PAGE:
Ask Dave: Insurance necessities
Feb. 4, 2012 at midnight
Updated Feb. 3, 2012 at 8:04 p.m.
By Dave Ramsey
I've got auto insurance, but can you tell me what other kinds of insurance are good to have? - Chris
The purpose of insurance is to transfer risk that you can't afford to take. Most people can't afford to have a heart attack and triple bypass surgery. Having to pay for something like that completely out of pocket would bankrupt just about anyone. That's why health insurance is a vital part of any good financial plan.
It's also important to have auto, which you do, and homeowner's insurance, too. If you don't own a home, make sure you have renter's insurance instead. Don't forget about life insurance, either. If you're married or have kids, you should carry eight to 10 times your yearly income in a good, 15- or 20-year-level term life insurance policy.
This means if you make $40,000, you should have about $400,000 wrapped up in life insurance.
Long-term disability insurance is vital. The cheapest way to get this is in a group. If you buy it yourself, out on the open market, you'll find that the rates are based more on your occupation than your age or health. So, if you fly a desk, it'll be a lot cheaper than if you work with your hands.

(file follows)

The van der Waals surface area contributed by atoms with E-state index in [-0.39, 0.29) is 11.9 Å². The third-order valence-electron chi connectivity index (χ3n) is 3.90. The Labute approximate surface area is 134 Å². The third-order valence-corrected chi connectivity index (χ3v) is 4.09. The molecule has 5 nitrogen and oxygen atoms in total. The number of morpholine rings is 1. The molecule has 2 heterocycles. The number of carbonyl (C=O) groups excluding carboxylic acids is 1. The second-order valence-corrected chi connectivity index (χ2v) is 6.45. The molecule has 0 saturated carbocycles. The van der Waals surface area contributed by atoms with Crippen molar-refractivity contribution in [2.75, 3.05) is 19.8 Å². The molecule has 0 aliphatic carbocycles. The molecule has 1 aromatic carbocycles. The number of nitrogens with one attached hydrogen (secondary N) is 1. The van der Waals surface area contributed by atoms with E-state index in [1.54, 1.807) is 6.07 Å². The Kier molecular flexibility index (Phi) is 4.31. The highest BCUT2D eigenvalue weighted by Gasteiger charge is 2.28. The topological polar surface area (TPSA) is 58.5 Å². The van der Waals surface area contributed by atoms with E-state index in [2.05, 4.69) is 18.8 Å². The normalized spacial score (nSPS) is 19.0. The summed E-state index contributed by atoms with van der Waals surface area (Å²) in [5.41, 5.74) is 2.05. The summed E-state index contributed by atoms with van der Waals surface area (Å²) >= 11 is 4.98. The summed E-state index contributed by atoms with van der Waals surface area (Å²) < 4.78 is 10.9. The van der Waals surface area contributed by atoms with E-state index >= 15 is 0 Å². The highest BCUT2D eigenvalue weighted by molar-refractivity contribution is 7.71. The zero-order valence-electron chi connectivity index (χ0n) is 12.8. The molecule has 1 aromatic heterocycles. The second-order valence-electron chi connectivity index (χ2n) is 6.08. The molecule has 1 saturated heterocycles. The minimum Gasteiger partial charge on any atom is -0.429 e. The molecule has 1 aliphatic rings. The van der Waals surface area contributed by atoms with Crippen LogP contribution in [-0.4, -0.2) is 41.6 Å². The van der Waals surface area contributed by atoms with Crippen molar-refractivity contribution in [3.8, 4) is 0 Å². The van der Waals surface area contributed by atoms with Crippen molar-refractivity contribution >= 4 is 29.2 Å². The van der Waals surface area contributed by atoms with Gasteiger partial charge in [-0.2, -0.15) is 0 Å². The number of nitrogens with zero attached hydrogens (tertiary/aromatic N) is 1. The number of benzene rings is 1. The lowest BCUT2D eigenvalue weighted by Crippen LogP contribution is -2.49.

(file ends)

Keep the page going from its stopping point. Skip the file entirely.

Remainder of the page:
And don't forget long-term care insurance. You need "nursing home insurance" the moment you turn 60. It will also take care of you in your own home. The statistical probability of needing it before age 60 is about 1 percent, so I'd wait until then to buy long-term care insurance.
This kind of insurance can make sure you get the kind of care you want in your declining years. Plus, it can keep your nest egg with you and your family and out of the hands of the nursing home.
My wife and I make about $85,000 a year. We're debt-free, and we have no kids. We'd like to start saving money to buy some land in the near future. What percentage of our savings should we put toward this? - Dennis
I don't know if there's necessarily a specific percentage for this kind of thing. Since you guys are already debt-free, you need to make sure that you've got a fully-loaded emergency fund of three to six months of expenses in place, along with retirement funding. In your case, anything else you have sitting around is simply wealth.
If you've got $50,000 sitting in a savings account in addition to these things, and you'd rather have $50,000 worth of dirt instead of a bank account, I'm cool with that. It's really more a matter of ratios than percentages.
For financial help, visit daveramsey.com.